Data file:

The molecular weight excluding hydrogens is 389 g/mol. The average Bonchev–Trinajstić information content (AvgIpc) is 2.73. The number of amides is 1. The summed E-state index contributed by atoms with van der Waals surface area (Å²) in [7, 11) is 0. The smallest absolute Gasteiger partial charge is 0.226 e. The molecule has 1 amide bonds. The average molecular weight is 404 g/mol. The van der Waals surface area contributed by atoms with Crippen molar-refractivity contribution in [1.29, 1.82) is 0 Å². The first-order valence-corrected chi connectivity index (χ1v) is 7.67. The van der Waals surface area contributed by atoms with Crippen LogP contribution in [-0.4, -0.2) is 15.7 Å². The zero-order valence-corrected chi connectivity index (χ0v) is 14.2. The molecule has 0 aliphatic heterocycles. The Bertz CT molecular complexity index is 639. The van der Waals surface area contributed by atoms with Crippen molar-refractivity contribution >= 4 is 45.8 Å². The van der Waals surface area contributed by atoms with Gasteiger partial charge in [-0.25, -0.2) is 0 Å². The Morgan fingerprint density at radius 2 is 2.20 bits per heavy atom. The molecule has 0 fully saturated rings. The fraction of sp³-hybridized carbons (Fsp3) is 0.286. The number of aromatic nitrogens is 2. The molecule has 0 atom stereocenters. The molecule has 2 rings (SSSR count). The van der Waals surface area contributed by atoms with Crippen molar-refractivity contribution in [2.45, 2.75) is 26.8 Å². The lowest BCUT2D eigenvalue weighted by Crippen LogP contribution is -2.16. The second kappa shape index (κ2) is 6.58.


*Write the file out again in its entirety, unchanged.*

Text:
The molecular weight excluding hydrogens is 389 g/mol. The average Bonchev–Trinajstić information content (AvgIpc) is 2.73. The number of amides is 1. The summed E-state index contributed by atoms with van der Waals surface area (Å²) in [7, 11) is 0. The smallest absolute Gasteiger partial charge is 0.226 e. The molecule has 1 amide bonds. The average molecular weight is 404 g/mol. The van der Waals surface area contributed by atoms with Crippen molar-refractivity contribution in [1.29, 1.82) is 0 Å². The first-order valence-corrected chi connectivity index (χ1v) is 7.67. The van der Waals surface area contributed by atoms with Crippen LogP contribution in [-0.4, -0.2) is 15.7 Å². The zero-order valence-corrected chi connectivity index (χ0v) is 14.2. The molecule has 0 aliphatic heterocycles. The Bertz CT molecular complexity index is 639. The van der Waals surface area contributed by atoms with Crippen molar-refractivity contribution >= 4 is 45.8 Å². The van der Waals surface area contributed by atoms with Gasteiger partial charge in [-0.25, -0.2) is 0 Å². The Morgan fingerprint density at radius 2 is 2.20 bits per heavy atom. The molecule has 0 fully saturated rings. The fraction of sp³-hybridized carbons (Fsp3) is 0.286. The number of aromatic nitrogens is 2. The molecule has 0 atom stereocenters. The molecule has 2 rings (SSSR count). The van der Waals surface area contributed by atoms with Crippen molar-refractivity contribution in [2.45, 2.75) is 26.8 Å². The lowest BCUT2D eigenvalue weighted by Crippen LogP contribution is -2.16. The second kappa shape index (κ2) is 6.58.